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Friday, April 19, 2024

It would surpass fuel theft from drug trafficking as a business – El Financiero

Fuel theft in Mexico is one of the main problems facing the gasoline and diesel sector, according to businessmen.

“I read in an article that today fuel theft is the second most lucrative business for cartels, after drugs comes fuel theft and they said it will soon surpass it,” said Alejandro Doria, president of Bulkmatic de México.

During the Panel: “Challenges of Companies in the Hydrocarbon Sector”, at the 7th Energy Meeting of the Nuevo León Energy Cluster, the manager stressed that beyond the regulation that the Mexican government imposed that there must be at least 5 days of fuel reserves, there are other more important challenges.

He recalled that the energy reform opened the market; However, the government of Andrés Manuel López Obrador (AMLO) stopped the opening, which does not give certainty to the investment.

“The quality of fuel, not only is it questioned in Nuevo León (NL), also in the center of the country, where the refineries are located, there is a serious pollution problem, because the government is not capable of regulating the quality of fuel. that burn,” he explained.

Regarding hydrocarbon smuggling, Doria highlighted that, “fuel continues to enter that we do not know its origin or what quality it has or its mixtures, this has already become a quite impressive bomb.”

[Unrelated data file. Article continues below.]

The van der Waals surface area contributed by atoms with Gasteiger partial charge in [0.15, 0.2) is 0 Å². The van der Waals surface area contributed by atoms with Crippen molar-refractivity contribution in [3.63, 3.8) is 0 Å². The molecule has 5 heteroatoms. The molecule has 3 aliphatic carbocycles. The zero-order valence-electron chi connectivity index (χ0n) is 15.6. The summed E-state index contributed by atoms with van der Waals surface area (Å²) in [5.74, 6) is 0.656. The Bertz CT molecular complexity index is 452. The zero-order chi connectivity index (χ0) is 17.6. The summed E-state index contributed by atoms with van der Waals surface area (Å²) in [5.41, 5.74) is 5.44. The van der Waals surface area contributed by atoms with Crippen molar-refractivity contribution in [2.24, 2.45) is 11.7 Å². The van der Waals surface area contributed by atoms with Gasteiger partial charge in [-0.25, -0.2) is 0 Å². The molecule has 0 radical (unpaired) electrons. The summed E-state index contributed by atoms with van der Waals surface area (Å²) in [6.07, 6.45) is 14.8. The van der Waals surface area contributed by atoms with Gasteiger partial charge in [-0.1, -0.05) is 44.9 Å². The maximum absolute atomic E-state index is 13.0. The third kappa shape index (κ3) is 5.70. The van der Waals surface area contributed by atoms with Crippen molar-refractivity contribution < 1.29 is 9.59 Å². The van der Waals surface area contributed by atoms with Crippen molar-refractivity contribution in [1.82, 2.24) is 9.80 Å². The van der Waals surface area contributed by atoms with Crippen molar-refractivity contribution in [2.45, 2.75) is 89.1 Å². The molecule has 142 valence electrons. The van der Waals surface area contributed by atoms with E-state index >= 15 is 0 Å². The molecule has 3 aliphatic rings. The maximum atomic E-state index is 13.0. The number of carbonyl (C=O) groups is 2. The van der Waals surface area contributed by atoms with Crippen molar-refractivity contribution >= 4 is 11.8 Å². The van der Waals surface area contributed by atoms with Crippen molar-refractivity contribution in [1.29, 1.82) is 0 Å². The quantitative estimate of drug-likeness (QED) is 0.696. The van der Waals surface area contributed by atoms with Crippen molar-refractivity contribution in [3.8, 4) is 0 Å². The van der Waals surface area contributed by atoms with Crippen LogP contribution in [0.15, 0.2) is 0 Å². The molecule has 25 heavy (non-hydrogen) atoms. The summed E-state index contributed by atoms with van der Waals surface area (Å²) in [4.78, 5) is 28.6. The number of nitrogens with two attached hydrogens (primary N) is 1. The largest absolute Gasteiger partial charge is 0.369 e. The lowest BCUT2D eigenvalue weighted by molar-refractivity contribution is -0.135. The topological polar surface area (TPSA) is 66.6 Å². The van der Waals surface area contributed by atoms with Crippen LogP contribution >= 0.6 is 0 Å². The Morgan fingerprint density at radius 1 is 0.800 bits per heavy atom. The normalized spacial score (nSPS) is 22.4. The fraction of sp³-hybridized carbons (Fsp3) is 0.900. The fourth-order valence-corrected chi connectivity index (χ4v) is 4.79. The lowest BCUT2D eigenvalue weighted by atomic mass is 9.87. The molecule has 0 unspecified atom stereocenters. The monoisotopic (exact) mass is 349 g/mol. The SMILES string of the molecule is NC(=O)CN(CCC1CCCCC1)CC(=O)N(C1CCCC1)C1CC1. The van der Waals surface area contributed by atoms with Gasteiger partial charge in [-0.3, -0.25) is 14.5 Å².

For his part, César Cadena Cadena, president of the NL Energy Cluster, agreed that currently the main problem with fuel is not supply, but rather insecurity.

“Maybe now the drug business is less dangerous than the fuel business, that is really a real problem, because we must remember that fuel is cash.

“If today I steal a gasoline pipe worth 1 million pesos, nothing happens, but if I steal from an OXXO there is much more risk, many more problems, plus with the theft of gasoline, no one tells me anything, they don’t tell me anything.” They persecute me, I can go and threaten the Service Stations (ES) themselves that if they do not sell my product something will happen to them,” Cadena Cadena explained.

The head of the NL Energy Cluster described that currently we have gone from having a controlled market to one that is “broken” and now even “anarchic.”

“In the United States (US) a study has already been done and they are persecuting it, where they say: if what I exported to you was 100 liters, but what you imported was only 60, it means that those 40 liters did not pay IEPS. .. Thus with a full of 60 thousand liters for 7 pesos, we are talking about half a million pesos of taxes that were not collected, that makes anyone competitive when it comes to offering the product, plus the mixtures.”

The Bulkmatic manager maintained that in addition to insecurity, another of the complexities of the sector is protectionism towards PEMEX.

“Those decisions by PEMEX to continue refining and lowering prices, well, if they reduce prices and you say how you managed to do this, and here there is already an important subsidy,” Doria explained.

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